Craig R. Smith, MD, MBA, FACS, specializes in acute and critical care surgery.
Dr. Smith sees patients at:
555 North New Ballas Road
St. Louis, MO 63141
Please call 314-991-4644 for an appointment.
What happened in the course of schooling to influence you to choose your specialty?
The most influential person to help guide me toward a career in medicine was my high school biology teacher. He made human anatomy and biology labs fun and interesting.
How many years of experience do you have and how does your experience impact patient outcomes?
I have 20 years of surgical experience beyond my residency, and a lot of that initially was open surgery. A lot has changed in 20 years, and although I currently perform laparoscopic and robotic surgery, having a comfort level and experience with open surgery and complex surgical patients has proven helpful every day. Knowing when not to operate is just as important as knowing when to operate. Often there is a fine line between operating too soon and operating too late.
What brought you to Washington University?
I came to Washington University for my surgical residency at Barnes-Jewish Hospital.
Which aspect of your practice is most interesting?
The most interesting part of my practice currently is working with other specialists, and also robotic surgery, in which the surgeon performs minimally invasive procedures using a camera and computer near the operating table to control surgical instruments.
What was your most recent mission trip for and what was that like?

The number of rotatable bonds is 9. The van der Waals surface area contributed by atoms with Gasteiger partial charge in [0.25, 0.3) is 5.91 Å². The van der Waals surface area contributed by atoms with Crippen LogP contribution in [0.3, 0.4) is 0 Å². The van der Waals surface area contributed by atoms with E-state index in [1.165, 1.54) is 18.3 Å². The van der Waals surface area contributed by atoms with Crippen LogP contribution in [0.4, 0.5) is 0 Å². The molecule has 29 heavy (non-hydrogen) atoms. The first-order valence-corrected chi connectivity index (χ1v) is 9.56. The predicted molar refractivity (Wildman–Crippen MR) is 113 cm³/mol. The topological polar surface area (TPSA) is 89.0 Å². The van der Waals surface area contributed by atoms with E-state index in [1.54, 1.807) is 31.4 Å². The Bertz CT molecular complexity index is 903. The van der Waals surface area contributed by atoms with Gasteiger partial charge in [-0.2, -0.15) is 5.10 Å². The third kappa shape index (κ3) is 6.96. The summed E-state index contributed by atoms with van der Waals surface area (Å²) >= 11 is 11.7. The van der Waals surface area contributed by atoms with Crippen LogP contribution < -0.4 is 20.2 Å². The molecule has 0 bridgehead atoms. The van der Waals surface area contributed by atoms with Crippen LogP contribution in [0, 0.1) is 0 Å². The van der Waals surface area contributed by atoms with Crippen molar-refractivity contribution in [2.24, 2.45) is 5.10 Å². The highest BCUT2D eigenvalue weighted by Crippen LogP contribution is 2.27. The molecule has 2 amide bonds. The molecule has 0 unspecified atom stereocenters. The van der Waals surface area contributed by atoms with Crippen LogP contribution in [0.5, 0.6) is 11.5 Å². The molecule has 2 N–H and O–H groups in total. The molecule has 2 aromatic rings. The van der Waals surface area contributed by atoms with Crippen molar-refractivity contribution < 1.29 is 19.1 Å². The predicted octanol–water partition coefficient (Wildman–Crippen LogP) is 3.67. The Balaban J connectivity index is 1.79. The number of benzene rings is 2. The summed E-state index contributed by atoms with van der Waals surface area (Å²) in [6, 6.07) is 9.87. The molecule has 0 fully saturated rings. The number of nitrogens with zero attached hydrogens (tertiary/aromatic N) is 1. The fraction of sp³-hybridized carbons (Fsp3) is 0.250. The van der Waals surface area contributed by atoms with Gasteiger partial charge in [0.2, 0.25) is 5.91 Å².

I recently spent one week performing open surgeries in Honduras on a volunteer surgical mission trip. No laparoscopic surgery options were available at this small hospital in Honduras, and resources were very limited, so patients came from across the country for surgical services. I was the only general surgeon. It was a most rewarding and satisfying experience.
Where are you from?
I am from Gettysburg, a small historic town in south central Pennsylvania.
Which particular award or achievement that you have received is most gratifying?
The two most gratifying awards in my career have been a National Institutes of Health-funded grant award and a teaching award. The NIH award funded three years of my immunology research and was difficult to obtain, while the Bricker teaching award as a resident was voted on by my resident peers.
What is the best advice you’ve received?
The best advice came from my father: “Make every stumbling block a stepping stone.”
If you weren’t a doctor, what would you like to be doing?
If I didn’t have a career in medicine, my dream job was to be a photographer for National Geographic.